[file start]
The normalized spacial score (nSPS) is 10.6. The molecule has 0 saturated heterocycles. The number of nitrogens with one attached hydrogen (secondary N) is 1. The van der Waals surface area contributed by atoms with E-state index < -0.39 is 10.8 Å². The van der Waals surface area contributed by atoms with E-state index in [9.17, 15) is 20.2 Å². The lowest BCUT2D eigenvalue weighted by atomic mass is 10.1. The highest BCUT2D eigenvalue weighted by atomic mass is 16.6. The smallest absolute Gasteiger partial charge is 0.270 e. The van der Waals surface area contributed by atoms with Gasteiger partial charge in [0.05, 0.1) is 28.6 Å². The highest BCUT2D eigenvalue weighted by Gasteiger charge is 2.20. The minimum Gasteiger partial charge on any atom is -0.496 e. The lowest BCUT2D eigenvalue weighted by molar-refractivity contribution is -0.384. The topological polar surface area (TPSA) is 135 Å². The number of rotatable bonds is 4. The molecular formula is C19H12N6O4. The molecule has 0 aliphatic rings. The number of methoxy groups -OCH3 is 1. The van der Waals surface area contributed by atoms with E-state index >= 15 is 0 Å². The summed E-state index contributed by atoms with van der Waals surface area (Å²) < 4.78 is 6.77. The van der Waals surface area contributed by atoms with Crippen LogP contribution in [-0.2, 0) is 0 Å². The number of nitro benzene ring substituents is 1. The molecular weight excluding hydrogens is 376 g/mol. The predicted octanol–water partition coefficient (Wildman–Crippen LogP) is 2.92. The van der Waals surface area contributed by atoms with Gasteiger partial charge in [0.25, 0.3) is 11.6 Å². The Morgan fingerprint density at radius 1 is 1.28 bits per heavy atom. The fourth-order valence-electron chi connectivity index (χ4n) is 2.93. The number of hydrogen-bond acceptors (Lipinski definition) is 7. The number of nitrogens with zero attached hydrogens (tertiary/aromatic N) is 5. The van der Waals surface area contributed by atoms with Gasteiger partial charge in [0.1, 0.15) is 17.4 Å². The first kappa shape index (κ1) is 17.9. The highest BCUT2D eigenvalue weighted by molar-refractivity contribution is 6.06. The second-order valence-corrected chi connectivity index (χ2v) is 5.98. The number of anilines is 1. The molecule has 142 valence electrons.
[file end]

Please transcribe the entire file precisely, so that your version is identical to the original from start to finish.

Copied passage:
The normalized spacial score (nSPS) is 10.6. The molecule has 0 saturated heterocycles. The number of nitrogens with one attached hydrogen (secondary N) is 1. The van der Waals surface area contributed by atoms with E-state index < -0.39 is 10.8 Å². The van der Waals surface area contributed by atoms with E-state index in [9.17, 15) is 20.2 Å². The lowest BCUT2D eigenvalue weighted by atomic mass is 10.1. The highest BCUT2D eigenvalue weighted by atomic mass is 16.6. The smallest absolute Gasteiger partial charge is 0.270 e. The van der Waals surface area contributed by atoms with Gasteiger partial charge in [0.05, 0.1) is 28.6 Å². The highest BCUT2D eigenvalue weighted by Gasteiger charge is 2.20. The minimum Gasteiger partial charge on any atom is -0.496 e. The lowest BCUT2D eigenvalue weighted by molar-refractivity contribution is -0.384. The topological polar surface area (TPSA) is 135 Å². The number of rotatable bonds is 4. The molecular formula is C19H12N6O4. The molecule has 0 aliphatic rings. The number of methoxy groups -OCH3 is 1. The van der Waals surface area contributed by atoms with E-state index >= 15 is 0 Å². The summed E-state index contributed by atoms with van der Waals surface area (Å²) < 4.78 is 6.77. The van der Waals surface area contributed by atoms with Crippen LogP contribution in [-0.2, 0) is 0 Å². The number of nitro benzene ring substituents is 1. The molecular weight excluding hydrogens is 376 g/mol. The predicted octanol–water partition coefficient (Wildman–Crippen LogP) is 2.92. The van der Waals surface area contributed by atoms with Gasteiger partial charge in [0.25, 0.3) is 11.6 Å². The Morgan fingerprint density at radius 1 is 1.28 bits per heavy atom. The fourth-order valence-electron chi connectivity index (χ4n) is 2.93. The number of hydrogen-bond acceptors (Lipinski definition) is 7. The number of nitrogens with zero attached hydrogens (tertiary/aromatic N) is 5. The van der Waals surface area contributed by atoms with Gasteiger partial charge in [0.1, 0.15) is 17.4 Å². The first kappa shape index (κ1) is 17.9. The highest BCUT2D eigenvalue weighted by molar-refractivity contribution is 6.06. The second-order valence-corrected chi connectivity index (χ2v) is 5.98. The number of anilines is 1. The molecule has 142 valence electrons.